China has long argued that U.S. weapons sales to Taiwan are insulting and intolerable. Yet, Beijing has bided its time in the belief that the United States would respect China’s rise and end its interference in such "internal affairs." Against the backdrop of the global financial crisis and U.S. commitments in Afghanistan and Iraq, Beijing may have concluded that the time to end U.S. weapons sales has come. That may be why a year ago, China demanded that the United States end such sales, or the United States would be "truly" sanctioned. China did so, despite acting against its own interests by freezing mil-to-mil exchanges in 2010, a routine type of retaliation, no different from past tensions.
Unbalancing the Koreas
In addition to the United States, North Korea is increasingly becoming a challenge for Chinese leaders. China’s North Korea policy is, at best, contradictory. While Beijing appears to be trying to move its relations with Pyongyang from a tongue-and teeth type to a more normal state, it continues to protect the "traditional" bonds, and therefore prevents the North from being sanctioned for its behavior. For instance, the UNSC has ordered comprehensive sanctions against the North for its nuclear/missile development, short of humanitarian aid. Yet, China is reportedly by the Source Korean press, to be in discussion with North Korea to develop the latter’s harbors and other infrastructure (Ta Kung Pao [Hong Kong], September 4, 2009). It could have moved beyond the UN limit of "humanitarian purposes." Furthermore, after the first wave of the Yeonpyeong shelling in November 2010, China was silent, and was unhelpful in order to prevent the North from threatening a second wave in December.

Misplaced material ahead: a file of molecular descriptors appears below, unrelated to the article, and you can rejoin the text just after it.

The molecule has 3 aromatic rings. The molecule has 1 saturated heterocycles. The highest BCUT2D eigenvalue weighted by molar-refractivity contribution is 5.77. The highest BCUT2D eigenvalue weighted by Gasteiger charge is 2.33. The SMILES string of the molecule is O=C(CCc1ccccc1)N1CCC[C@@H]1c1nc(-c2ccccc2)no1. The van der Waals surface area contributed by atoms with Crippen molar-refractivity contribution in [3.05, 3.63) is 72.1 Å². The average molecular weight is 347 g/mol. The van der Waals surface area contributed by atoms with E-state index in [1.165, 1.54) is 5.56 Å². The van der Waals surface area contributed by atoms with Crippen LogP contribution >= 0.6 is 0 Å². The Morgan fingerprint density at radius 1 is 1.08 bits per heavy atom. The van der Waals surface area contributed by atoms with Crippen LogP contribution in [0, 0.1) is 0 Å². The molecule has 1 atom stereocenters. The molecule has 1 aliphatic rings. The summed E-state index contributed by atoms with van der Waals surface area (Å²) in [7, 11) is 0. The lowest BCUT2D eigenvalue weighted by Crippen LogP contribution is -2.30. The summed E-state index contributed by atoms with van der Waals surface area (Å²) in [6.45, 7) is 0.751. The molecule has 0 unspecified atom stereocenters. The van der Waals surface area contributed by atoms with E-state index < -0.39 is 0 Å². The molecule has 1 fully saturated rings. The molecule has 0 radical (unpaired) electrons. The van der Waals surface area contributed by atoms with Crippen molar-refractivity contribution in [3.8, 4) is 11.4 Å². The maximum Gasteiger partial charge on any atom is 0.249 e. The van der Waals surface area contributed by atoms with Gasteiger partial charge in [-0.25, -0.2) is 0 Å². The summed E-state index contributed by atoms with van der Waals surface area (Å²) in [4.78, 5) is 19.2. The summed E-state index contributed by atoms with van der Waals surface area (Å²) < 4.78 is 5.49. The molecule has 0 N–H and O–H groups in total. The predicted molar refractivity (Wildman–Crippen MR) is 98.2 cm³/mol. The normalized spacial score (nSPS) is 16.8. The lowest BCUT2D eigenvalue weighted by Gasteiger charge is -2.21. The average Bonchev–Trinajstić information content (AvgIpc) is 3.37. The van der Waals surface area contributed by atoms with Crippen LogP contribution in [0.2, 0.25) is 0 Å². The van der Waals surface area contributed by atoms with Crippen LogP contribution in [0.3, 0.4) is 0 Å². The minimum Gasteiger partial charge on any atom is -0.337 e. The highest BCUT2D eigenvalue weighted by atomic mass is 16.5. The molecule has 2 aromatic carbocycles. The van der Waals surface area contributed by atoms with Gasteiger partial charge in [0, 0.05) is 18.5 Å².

On the contrary, China has treated South Korea, its strategic partner, rather differently. After the Cheonan sinking, China waited five weeks to issue its condolences, which stands in sharp contrast to its two high profile welcomes to the North’s supreme leader last spring. In the Yeonpyeong case, China neither accused the South for staging a shelling exercise too close to the North, nor condemned the North for shelling Yeonpyeong and violating international law. China’s unwillingness or inability to play a fair role on these matters undercuts its credibility and strength as a responsible stakeholder and honest broker. This could have partly contributed to the deterioration of its external sphere of influence.
China is facing more security challenges on the maritime front, and has had a number of disputes with some ASEAN neighbors concerning their claims over territorial waters in the South China Sea. In addition, China has increasingly had disputes with the United States regarding the right of foreign military ships and airplanes to enter China’s Special Economic Zone and airspace. Thus far, China and the United States have been unable to resolve their disagreement in interpreting the UNCLOS (UN Convention on the Law of the Sea) on the foreign accessibility of the EEZ.